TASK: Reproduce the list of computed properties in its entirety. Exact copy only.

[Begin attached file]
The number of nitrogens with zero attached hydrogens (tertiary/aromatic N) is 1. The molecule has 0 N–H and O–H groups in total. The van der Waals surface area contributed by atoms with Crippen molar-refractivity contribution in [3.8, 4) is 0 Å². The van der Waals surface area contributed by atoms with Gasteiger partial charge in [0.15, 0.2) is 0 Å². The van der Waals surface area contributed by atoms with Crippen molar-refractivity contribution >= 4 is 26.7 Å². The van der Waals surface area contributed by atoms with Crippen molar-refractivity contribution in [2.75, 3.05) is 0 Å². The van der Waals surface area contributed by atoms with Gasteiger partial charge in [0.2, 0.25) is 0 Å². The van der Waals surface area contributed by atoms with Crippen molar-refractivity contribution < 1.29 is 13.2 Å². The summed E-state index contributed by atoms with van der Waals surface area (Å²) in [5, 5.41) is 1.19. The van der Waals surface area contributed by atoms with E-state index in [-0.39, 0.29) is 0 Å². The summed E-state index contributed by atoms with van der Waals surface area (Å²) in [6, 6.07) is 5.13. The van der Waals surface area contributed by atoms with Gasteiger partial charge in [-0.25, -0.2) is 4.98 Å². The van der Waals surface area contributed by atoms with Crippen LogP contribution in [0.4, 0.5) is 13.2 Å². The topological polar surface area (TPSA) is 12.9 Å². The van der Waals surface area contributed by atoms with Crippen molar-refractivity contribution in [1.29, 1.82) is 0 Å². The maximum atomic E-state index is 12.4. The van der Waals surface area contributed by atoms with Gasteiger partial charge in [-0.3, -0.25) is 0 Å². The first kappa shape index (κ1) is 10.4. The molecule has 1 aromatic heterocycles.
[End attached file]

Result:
The number of nitrogens with zero attached hydrogens (tertiary/aromatic N) is 1. The molecule has 0 N–H and O–H groups in total. The van der Waals surface area contributed by atoms with Crippen molar-refractivity contribution in [3.8, 4) is 0 Å². The van der Waals surface area contributed by atoms with Gasteiger partial charge in [0.15, 0.2) is 0 Å². The van der Waals surface area contributed by atoms with Crippen molar-refractivity contribution >= 4 is 26.7 Å². The van der Waals surface area contributed by atoms with Crippen molar-refractivity contribution in [2.75, 3.05) is 0 Å². The van der Waals surface area contributed by atoms with Gasteiger partial charge in [0.2, 0.25) is 0 Å². The van der Waals surface area contributed by atoms with Crippen molar-refractivity contribution < 1.29 is 13.2 Å². The summed E-state index contributed by atoms with van der Waals surface area (Å²) in [5, 5.41) is 1.19. The van der Waals surface area contributed by atoms with E-state index in [-0.39, 0.29) is 0 Å². The summed E-state index contributed by atoms with van der Waals surface area (Å²) in [6, 6.07) is 5.13. The van der Waals surface area contributed by atoms with Gasteiger partial charge in [-0.25, -0.2) is 4.98 Å². The van der Waals surface area contributed by atoms with Crippen LogP contribution in [0.4, 0.5) is 13.2 Å². The topological polar surface area (TPSA) is 12.9 Å². The van der Waals surface area contributed by atoms with Crippen molar-refractivity contribution in [1.29, 1.82) is 0 Å². The maximum atomic E-state index is 12.4. The van der Waals surface area contributed by atoms with Gasteiger partial charge in [-0.3, -0.25) is 0 Å². The first kappa shape index (κ1) is 10.4. The molecule has 1 aromatic heterocycles.